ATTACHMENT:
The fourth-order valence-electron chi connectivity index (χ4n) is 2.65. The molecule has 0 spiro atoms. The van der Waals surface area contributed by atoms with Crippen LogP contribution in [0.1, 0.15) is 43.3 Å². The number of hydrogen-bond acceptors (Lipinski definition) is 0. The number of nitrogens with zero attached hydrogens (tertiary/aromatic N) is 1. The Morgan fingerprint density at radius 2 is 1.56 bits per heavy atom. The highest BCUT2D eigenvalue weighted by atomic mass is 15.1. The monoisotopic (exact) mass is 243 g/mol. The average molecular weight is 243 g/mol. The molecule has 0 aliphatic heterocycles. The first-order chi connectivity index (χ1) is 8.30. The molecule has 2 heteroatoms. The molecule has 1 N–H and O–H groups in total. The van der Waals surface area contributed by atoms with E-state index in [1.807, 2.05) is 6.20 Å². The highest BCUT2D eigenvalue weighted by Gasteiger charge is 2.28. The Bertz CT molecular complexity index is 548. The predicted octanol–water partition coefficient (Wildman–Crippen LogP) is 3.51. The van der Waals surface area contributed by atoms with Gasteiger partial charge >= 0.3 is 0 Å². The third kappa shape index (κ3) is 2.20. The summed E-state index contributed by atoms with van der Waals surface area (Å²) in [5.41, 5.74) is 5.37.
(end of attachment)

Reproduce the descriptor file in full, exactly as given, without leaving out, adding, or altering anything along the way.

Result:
The fourth-order valence-electron chi connectivity index (χ4n) is 2.65. The molecule has 0 spiro atoms. The van der Waals surface area contributed by atoms with Crippen LogP contribution in [0.1, 0.15) is 43.3 Å². The number of hydrogen-bond acceptors (Lipinski definition) is 0. The number of nitrogens with zero attached hydrogens (tertiary/aromatic N) is 1. The Morgan fingerprint density at radius 2 is 1.56 bits per heavy atom. The highest BCUT2D eigenvalue weighted by atomic mass is 15.1. The monoisotopic (exact) mass is 243 g/mol. The average molecular weight is 243 g/mol. The molecule has 0 aliphatic heterocycles. The first-order chi connectivity index (χ1) is 8.30. The molecule has 2 heteroatoms. The molecule has 1 N–H and O–H groups in total. The van der Waals surface area contributed by atoms with E-state index in [1.807, 2.05) is 6.20 Å². The highest BCUT2D eigenvalue weighted by Gasteiger charge is 2.28. The Bertz CT molecular complexity index is 548. The predicted octanol–water partition coefficient (Wildman–Crippen LogP) is 3.51. The van der Waals surface area contributed by atoms with Gasteiger partial charge >= 0.3 is 0 Å². The third kappa shape index (κ3) is 2.20. The summed E-state index contributed by atoms with van der Waals surface area (Å²) in [5.41, 5.74) is 5.37.